Car accidents rise in boom times, study suggests

When automotive travel picks up, so does car accident frequency, new data reveals.
When automotive travel picks up, so does car accident frequency, new data reveals.

 

Liking a shiny new car on a wide open highway, the economy’s engine is in high gear, particularly as it relates to Americans and their work situations. But as more workers motor their way to the office or warehouse, are more auto accidents resulting from it?

First, here’s the good news. Last year, employers created more than 2 million jobs, according to the U.S. Department of Labor. With more openings available, unemployment has sunk to extraordinary lows, now down to 4.1 percent, based on the most recent statistics available. That’s the lowest jobless rate since 2000.

GDP growing at more than 3 percent
Additionally, productivity is on the rise. Indeed, gross domestic product during the penultimate quarter of 2017 reached an annual rate of 3.2 percent, based on estimates from the Bureau of Economic Analysis. With previous quarterly GDP reports also indicating the economy expanded 3 percent or more, this marks the lengthiest string of robust growth for the country’s financial system in well over a decade, according to Bloomberg.

The stock market, meanwhile, is in a league of its own. The Dow Jones Industrial Average gained more than 20 percent in value over the course of 2017 with no signs of it slowing, now at more than 26,200 points.

The bad news? Newly released research from the Insurance Information Institute suggests that when the economy booms, more motorists crash.

In a graphic illustration put together by the III, accident claim frequency seems to move in relative lockstep with miles driven, diminishing as Americans log fewer miles and rising as they increase their time behind the wheel.

For example, during the Great Recession, which most economists say began in 2008 and ended in late 2009, Americans coursed an annual average of around 2.9 trillion miles per year, with the amount sliding further as the economic downturn wore on, based on data culled from the Federal Highway Administration. Meanwhile, collision claim frequency followed a similar path, starting at 5.9 claims per 100 vehicles, down to 5.7 by 2009.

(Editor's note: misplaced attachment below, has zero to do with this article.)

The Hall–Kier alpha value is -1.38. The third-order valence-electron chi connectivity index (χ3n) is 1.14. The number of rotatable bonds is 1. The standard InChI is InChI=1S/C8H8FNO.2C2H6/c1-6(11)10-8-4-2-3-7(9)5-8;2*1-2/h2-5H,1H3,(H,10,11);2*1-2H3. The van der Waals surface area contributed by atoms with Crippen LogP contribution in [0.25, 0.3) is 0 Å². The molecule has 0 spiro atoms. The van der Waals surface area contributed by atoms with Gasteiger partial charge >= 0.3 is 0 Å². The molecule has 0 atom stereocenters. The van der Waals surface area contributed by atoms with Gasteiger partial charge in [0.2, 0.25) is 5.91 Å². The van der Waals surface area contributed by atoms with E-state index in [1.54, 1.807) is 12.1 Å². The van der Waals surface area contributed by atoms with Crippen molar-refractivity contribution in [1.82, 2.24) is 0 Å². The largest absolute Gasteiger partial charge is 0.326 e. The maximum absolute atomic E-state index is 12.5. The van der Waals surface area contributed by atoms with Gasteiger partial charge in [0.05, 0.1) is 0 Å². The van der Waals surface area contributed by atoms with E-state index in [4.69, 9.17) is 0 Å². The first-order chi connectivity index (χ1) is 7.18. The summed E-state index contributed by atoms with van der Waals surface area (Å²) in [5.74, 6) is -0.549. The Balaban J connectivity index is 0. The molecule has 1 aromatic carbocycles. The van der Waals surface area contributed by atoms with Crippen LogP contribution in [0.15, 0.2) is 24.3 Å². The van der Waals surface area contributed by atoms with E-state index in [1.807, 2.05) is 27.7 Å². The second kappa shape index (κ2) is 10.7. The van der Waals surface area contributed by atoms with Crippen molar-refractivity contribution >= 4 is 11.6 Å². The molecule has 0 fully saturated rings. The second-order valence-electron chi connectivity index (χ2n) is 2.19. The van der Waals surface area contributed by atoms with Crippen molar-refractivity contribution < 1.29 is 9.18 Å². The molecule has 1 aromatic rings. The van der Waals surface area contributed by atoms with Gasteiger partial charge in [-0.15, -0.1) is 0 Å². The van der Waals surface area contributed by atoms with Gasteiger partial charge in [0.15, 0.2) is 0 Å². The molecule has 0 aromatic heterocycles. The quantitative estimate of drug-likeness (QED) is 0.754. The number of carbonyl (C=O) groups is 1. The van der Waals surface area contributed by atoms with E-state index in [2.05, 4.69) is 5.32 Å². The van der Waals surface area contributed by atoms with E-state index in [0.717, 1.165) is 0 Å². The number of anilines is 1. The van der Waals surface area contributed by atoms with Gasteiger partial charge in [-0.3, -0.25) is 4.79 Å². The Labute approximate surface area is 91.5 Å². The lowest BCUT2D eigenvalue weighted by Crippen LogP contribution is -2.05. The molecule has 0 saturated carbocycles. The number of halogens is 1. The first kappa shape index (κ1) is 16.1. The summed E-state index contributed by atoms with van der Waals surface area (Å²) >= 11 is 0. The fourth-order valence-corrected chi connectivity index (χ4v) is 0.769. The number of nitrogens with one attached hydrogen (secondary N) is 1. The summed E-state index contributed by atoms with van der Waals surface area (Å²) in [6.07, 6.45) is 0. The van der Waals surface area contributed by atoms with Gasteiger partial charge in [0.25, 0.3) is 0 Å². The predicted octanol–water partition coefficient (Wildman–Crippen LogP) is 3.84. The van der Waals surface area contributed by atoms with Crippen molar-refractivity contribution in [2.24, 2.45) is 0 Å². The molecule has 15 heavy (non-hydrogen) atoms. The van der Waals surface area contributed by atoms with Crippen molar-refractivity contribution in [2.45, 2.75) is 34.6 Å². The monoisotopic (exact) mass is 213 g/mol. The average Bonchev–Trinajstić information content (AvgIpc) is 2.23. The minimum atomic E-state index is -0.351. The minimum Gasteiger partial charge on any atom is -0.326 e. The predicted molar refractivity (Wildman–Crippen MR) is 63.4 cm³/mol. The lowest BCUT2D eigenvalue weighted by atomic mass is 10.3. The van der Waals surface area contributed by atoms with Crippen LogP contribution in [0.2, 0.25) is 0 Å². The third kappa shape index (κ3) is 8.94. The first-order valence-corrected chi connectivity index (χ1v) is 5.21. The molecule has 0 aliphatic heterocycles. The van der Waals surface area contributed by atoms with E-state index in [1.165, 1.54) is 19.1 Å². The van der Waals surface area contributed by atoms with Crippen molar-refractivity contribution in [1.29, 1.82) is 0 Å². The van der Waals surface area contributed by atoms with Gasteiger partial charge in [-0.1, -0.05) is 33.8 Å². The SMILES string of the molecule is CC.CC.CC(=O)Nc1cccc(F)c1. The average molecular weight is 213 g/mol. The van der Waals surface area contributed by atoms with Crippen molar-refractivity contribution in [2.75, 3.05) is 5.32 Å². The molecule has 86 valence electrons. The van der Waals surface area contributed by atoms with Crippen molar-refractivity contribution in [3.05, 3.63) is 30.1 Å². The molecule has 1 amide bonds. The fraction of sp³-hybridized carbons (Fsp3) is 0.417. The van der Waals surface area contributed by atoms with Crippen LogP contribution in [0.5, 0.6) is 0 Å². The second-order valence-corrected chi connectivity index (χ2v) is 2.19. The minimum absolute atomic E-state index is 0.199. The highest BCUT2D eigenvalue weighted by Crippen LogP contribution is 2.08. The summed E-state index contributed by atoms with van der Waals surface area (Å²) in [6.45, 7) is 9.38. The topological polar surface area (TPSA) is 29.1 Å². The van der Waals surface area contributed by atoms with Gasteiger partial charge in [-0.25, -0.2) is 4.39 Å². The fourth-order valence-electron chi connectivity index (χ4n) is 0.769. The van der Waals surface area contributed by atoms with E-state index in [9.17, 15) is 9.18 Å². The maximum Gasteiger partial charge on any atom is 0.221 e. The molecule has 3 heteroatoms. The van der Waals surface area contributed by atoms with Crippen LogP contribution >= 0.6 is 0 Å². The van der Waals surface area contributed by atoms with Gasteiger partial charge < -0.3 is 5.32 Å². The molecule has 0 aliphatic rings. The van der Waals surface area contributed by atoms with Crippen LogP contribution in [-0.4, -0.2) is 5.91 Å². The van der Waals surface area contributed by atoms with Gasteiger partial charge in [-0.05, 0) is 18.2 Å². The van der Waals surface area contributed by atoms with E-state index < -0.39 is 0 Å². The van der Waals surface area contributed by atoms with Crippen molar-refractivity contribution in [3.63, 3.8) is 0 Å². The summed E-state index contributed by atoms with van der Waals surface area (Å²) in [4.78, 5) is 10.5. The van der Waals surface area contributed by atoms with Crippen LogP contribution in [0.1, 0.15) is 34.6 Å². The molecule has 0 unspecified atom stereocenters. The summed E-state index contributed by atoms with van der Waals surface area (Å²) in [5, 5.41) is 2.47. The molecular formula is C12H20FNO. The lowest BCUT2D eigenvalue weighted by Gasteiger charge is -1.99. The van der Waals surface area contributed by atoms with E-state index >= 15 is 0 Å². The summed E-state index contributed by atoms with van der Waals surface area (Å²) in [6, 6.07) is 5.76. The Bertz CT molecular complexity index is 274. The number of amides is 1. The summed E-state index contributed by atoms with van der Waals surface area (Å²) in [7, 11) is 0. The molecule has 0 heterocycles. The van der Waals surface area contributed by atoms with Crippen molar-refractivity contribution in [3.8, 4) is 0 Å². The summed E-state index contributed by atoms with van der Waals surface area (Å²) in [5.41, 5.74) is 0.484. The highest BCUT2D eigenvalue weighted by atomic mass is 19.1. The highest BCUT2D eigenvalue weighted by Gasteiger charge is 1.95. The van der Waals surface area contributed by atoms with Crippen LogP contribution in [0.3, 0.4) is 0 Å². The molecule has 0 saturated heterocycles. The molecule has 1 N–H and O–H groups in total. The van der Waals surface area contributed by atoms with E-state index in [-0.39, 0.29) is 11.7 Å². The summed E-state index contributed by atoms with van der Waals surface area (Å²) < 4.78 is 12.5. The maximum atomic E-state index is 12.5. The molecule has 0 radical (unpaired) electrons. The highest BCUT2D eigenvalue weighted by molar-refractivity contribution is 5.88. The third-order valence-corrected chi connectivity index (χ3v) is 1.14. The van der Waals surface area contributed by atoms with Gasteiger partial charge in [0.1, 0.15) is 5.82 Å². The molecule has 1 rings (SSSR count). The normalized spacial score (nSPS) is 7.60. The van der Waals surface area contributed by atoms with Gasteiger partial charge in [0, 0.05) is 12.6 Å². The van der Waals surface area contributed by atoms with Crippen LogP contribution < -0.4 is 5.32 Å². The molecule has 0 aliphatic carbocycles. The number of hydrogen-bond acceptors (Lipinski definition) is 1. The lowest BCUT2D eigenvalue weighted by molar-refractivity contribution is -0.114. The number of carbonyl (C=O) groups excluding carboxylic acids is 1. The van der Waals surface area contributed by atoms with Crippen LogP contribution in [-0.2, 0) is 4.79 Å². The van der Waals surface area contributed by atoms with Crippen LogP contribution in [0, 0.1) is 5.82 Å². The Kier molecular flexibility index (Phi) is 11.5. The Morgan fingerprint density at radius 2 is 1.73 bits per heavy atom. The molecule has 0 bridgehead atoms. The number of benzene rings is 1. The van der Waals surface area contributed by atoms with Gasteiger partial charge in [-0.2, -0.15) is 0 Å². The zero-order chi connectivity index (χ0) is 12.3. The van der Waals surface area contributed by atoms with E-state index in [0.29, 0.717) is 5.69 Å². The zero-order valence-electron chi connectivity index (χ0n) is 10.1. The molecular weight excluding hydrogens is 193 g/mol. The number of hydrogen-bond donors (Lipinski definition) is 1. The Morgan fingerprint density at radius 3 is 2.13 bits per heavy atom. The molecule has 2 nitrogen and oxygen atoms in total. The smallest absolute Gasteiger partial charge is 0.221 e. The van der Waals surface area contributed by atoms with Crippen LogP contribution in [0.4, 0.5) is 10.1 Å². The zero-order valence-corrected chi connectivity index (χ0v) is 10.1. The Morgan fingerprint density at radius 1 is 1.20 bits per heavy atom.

Emergency services vehicles responding to a car accident scene. It pays to be extra vigilant on the roads nowadays.

Fast forward to today, both miles and accidents have climbed. In 2017, drivers recorded over 3.2 trillion miles, the III found in its analysis. Collision claims also ratcheted higher, totaling approximately 6.1 per 100 insured vehicles.

Why do accidents rise with miles traveled?
What explains this dynamic? It’s not necessarily that drivers are increasingly reckless, but rather more opportunities for accidents to happen arise because of the increased amount of driving.

“As people drive more miles, they get in more accidents,” researchers from the III concluded in their report. “As more people get jobs, they drive more – to work and for pleasure.”

Scott Sherbourne, sales director of personal lines at PayneWest Insurance, said increased travel is largely a function of prosperity and people taking advantage of what’s available to them both monetarily and geographically.

“Not only are people taking vacations during boom times they are taking more weekend getaways,” Sherbourne explained. “So the frequency to visit locations within 300 miles increases, coupled with many people thinking the same way.”

He added employers like to give more time off when boom times are in effect as rewards for hitting business goals.”

Everyone has places to go and people to see, especially when things are going well economically. However, it’s important not to let a busy schedule deter you from always driving defensively, thereby avoiding a potentially serious accident.

“At PayneWest, we simply want help our clients and prospects to prepare and realize that more motorist typically means more accidents,” Sherbourne advised. “Motorists can monitor traffic online through state department web cams, which identify road conditions and congestion. In Oregon, we encourage our clients to use Trip Check. This provides valuable information regarding road conditions, construction,and traffic congestion. The best accident is the one that doesn’t happen.”

For more information on how being a safe driver can help you save money on your car insurance, talk to your PayneWest Insurance professional.